CIU is described by patients as a very distressing and unpredictable disease. Patients experience occupational disabilities, depression, lack of sleep, fatigue, pain, and social isolation, which impart a significant negative impact on their daily functioning, thus drastically lowering their quality of life5,9. Disfigurement and discomfort associated with this disorder can often pose long-term hardship for patients and their families11. CIU also results in a considerable economic burden. Although most patients with CIU are relatively young and otherwise healthy, their health care costs can be substantial. Medication and outpatient visits (direct costs), and lost productivity due to absence from work (indirect costs) are major cost drivers for CIU13,14.

About Xolair® (omalizumab)
Xolair® (omalizumab) binds to IgE and lowers free IgE levels. Subsequently, IgE receptors (FcεRI) on cells down-regulate. The mechanism by which these effects of Xolair® result in an improvement of CIU symptoms is unknown1. Research is ongoing to understand the mechanism of action of Xolair® in CIU, which could lead to a deeper understanding of how the disease develops6. In Canada, Xolair® (omalizumab) is also indicated for adults and adolescents (12 years of age and above) with moderate to severe persistent asthma1 and has been in use since 2005.

About Novartis in specialty dermatology
Novartis is committed to developing specialty dermatology therapies, where there are remaining high unmet medical needs. The Novartis specialty dermatology portfolio includes Xolair® (omalizumab) for the treatment of refractory chronic idiopathic urticaria (CIU), investigational secukinumab (AIN457) in psoriasis and investigational sonidegib (LDE225) for Basal cell carcinoma (BCC), a skin cancer. There are also more than 10 compounds in early stage development for a wide range of severe skin diseases in the Novartis specialty dermatology portfolio.

About Novartis Pharmaceuticals Canada Inc.
Novartis Pharmaceuticals Canada Inc., a leader in the healthcare field, is committed to the discovery, development and marketing of innovative products to improve the well-being of all Canadians. In 2013, the company invested close to $100 million in research and development in Canada. Novartis Pharmaceuticals Canada Inc. employs more than 600 people in Canada. For further information, please consult www.novartis.ca.

About Novartis
Novartis provides innovative healthcare solutions that address the evolving needs of patients and societies. Headquartered in Basel, Switzerland, Novartis offers a diversified portfolio to best meet these needs: innovative medicines, eye care, cost-saving generic pharmaceuticals, preventive vaccines, over-the-counter and animal health products. Novartis is the only global company with leading positions in these areas. In 2013, the Group achieved net sales of USD 57.9 billion, while R&D throughout the Group amounted to approximately USD 9.9 billion (USD 9.6 billion excluding impairment and amortization charges). Novartis Group companies employ approximately 135,000 full-time-equivalent associates and sell products in more than 150 countries around the world. For more information, please visit http://www.novartis.com.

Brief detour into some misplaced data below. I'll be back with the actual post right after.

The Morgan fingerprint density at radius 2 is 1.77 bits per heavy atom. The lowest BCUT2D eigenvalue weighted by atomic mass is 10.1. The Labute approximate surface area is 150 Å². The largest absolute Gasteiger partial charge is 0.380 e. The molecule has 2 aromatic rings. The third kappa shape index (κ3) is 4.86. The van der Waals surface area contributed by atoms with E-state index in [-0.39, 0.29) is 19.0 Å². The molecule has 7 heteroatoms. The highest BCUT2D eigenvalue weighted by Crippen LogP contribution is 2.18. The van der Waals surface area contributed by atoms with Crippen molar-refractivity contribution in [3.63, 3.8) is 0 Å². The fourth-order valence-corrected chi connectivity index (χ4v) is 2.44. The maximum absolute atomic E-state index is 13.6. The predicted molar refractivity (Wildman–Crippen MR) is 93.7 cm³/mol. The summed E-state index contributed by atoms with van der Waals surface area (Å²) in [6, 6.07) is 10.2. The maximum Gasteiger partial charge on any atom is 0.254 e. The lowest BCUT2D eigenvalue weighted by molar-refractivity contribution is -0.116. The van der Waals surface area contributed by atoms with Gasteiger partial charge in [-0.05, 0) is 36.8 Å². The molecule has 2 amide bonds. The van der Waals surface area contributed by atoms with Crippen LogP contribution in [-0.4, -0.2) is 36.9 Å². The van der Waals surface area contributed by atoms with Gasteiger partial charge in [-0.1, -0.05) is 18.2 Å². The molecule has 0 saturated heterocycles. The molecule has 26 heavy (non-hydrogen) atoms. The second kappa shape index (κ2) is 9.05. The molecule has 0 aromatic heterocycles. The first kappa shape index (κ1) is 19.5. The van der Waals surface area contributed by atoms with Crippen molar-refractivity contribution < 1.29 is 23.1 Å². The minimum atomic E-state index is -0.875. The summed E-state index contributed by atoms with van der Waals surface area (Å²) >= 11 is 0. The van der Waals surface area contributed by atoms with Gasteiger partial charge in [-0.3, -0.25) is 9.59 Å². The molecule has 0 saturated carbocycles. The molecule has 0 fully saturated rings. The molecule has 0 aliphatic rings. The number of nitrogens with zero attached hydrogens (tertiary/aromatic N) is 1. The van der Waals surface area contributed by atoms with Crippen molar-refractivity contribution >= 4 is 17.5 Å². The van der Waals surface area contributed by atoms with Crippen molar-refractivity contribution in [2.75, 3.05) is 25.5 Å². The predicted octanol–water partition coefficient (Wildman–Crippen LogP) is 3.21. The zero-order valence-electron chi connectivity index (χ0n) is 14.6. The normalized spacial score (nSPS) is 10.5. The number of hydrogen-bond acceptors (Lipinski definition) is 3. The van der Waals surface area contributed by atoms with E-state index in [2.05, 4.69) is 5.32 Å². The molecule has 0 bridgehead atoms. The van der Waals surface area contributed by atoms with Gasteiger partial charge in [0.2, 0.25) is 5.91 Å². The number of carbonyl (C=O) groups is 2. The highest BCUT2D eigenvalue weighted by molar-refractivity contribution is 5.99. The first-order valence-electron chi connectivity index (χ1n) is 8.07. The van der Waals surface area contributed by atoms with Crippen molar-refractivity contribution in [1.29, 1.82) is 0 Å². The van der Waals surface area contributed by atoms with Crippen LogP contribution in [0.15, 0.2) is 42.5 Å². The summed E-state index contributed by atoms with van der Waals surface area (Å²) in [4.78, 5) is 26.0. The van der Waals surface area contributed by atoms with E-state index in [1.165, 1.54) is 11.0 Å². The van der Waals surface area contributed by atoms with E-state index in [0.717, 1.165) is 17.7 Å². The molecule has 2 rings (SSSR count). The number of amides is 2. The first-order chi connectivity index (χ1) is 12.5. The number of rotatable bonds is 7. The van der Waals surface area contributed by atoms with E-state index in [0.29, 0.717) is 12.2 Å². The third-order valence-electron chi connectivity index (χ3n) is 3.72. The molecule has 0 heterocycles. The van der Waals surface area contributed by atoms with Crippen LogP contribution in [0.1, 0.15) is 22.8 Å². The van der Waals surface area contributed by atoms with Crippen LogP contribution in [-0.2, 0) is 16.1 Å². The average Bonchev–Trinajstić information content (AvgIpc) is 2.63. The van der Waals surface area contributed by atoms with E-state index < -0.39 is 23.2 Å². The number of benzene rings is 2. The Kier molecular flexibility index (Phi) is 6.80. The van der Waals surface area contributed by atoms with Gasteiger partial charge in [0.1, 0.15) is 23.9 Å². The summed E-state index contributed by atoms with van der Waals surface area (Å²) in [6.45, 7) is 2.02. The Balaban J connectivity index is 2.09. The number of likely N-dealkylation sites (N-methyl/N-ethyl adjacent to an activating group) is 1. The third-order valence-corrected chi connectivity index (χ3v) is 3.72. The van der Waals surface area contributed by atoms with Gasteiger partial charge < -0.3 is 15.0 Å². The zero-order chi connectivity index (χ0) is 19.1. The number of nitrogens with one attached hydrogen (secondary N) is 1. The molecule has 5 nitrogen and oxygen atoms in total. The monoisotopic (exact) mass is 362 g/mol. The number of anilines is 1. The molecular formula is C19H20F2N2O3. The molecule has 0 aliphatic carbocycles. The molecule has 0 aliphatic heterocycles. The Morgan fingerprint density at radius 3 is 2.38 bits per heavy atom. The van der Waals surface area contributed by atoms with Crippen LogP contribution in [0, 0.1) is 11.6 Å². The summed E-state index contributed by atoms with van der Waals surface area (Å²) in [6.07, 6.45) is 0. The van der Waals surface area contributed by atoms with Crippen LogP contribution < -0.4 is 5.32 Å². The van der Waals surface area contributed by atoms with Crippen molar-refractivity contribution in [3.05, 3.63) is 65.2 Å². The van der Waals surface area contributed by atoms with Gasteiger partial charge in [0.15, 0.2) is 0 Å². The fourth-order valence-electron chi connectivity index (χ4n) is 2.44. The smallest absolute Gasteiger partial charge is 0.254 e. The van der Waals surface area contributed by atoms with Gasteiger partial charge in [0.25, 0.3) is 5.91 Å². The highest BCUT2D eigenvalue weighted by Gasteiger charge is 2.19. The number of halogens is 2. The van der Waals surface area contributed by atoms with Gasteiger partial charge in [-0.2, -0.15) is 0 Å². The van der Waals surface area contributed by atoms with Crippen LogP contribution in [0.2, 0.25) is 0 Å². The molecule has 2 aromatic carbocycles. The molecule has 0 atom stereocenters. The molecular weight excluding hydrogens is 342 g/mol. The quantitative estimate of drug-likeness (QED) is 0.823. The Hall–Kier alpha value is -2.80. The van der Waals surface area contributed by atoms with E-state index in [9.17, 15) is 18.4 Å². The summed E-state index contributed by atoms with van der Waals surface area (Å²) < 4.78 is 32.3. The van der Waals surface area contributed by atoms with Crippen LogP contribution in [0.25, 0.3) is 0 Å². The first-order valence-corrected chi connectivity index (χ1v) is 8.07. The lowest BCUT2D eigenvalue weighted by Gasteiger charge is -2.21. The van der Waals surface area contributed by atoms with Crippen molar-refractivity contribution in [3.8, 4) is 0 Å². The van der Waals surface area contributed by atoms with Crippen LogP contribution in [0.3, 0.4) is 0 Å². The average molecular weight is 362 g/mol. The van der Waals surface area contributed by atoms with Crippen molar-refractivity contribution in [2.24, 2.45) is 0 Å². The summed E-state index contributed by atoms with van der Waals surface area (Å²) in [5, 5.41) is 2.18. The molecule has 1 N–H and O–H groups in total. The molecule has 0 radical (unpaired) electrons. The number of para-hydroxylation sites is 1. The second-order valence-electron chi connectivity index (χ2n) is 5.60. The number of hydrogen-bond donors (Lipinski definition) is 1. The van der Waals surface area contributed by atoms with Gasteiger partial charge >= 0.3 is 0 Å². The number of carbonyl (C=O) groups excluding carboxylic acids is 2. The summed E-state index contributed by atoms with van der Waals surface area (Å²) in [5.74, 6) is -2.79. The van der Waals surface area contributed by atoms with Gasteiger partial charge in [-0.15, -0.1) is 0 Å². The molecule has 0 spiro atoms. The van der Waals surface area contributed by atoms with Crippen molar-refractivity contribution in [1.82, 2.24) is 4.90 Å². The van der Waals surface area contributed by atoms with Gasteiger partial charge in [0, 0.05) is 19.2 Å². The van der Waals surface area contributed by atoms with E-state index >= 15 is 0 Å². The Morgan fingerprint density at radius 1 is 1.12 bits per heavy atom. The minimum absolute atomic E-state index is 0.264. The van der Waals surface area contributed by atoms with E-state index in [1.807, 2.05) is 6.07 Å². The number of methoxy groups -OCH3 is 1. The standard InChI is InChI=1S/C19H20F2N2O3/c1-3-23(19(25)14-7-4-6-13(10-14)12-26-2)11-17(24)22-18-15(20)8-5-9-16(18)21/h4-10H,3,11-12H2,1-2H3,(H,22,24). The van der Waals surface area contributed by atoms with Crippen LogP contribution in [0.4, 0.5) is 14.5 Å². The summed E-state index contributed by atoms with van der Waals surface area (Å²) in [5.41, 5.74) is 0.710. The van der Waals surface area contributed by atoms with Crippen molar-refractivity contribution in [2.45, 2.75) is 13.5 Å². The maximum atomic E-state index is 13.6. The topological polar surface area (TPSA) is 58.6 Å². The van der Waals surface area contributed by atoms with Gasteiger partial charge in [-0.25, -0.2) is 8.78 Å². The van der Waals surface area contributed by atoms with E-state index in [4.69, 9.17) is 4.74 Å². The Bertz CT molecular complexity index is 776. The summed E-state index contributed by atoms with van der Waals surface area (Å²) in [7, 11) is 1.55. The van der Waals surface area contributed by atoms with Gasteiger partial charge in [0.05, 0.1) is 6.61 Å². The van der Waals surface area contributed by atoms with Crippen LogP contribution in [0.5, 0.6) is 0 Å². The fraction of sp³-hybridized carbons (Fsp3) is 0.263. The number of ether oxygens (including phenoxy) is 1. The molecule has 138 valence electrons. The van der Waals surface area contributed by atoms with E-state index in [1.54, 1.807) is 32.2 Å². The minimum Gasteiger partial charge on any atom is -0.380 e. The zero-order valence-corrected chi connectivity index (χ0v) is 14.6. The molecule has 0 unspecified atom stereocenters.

®Xolair is a registered trademark of Novartis Pharmaceuticals Canada Inc.

References

1.

Xolair® Product Monograph, Novartis Pharmaceuticals Canada Inc.

2.

Maurer M, Rosén K, Hsieh HJ, et al. Omalizumab for the treatment of chronic idiopathic or spontaneous urticaria. NEJM. 2013; DOI: 10.1056/NEJMoa1215372.

3.

Asthma and Allergy Foundation of America (AAFA) website. "Chronic Urticaria (Hives)." http://www.aafa.org/display.cfm?id=9&sub=23&cont=328. Accessed November 14, 2012.

4.

American Academy of Allergy Asthma & Immunology (AAAAI) website. "Skin Allergy Overview." http://www.aaaai.org/conditions-and-treatments/allergies/skin-allergy.aspx. Accessed November 14, 2012.

5.

Maurer M, Weller K, Bindslev-Jensen C, et al. Unmet clinical needs in chronic spontaneous urticaria. A GA2LEN task force report. Allergy. 2011; 66: 317–330.

6.

Sánchez-Borges M, Asero R, Ansotegui IJ, et al. Diagnosis and treatment of urticaria and angioedema: a worldwide perspective (position paper). World Allergy Organization Journal. 2012; 5:125–147.

7.

Saini SS, Bindslev-Jensen C, Maurer M, et al. Efficacy and Safety of Omalizumab in Patients with Chronic Idiopathic/Spontaneous Urticaria Who Remain Symptomatic on H1-Antihistamines: A Randomized, Placebo-Controlled Study. J Invest Dermatol. 2014 Jul 21. doi: 10.1038/jid.2014.306. [Epub ahead of print].

8.

Maurer M, Rosén K, Hsieh HJ, et al. Omalizumab for the treatment of chronic idiopathic or spontaneous urticaria. NEJM. 2013; 368(10):924-35.

9.

O'Donnell BF et al. The impact of chronic urticaria on the quality of life. Br J Dermatol. 1997; 136(2): 197–201.

10.

Sussman G, Hébert J, Barron C, et al. Real-life experiences with omalizumab for the treatment of chronic urticaria, American College of Allergy, Asthma and Immunology. 2014; 170-174.

11.

Ben-Shoshan M, Blinderman I, Raz A. Psychosocial factors and chronic spontaneous urticaria: a systematic review. Allergy 2013; 68: 131-141.

12.

Kulthanan K, Jiamton S, Thumpimukvatana N, et al. Chronic idiopathic urticaria: prevalence and clinical course. J Dermatol. 2007;34:294–301.

13.

Zazzali JL, Broder MS, Chang E, Chiu MW, Hogan DJ. Cost, utilization, and patterns of medication use associated with chronic idiopathic urticaria. Ann Allergy Asthma Immunol. 2012;108:98-102.

14.

Delong LK, Culler SD, Saini SS, Beck LA, Chen SC. Annual direct and indirect health care costs of chronic idiopathic urticaria: a cost analysis of 50 nonimmunosuppressed patients. Arch Dermatol. 2008;144:35-9.



SOURCE Novartis Pharmaceuticals Canada Inc.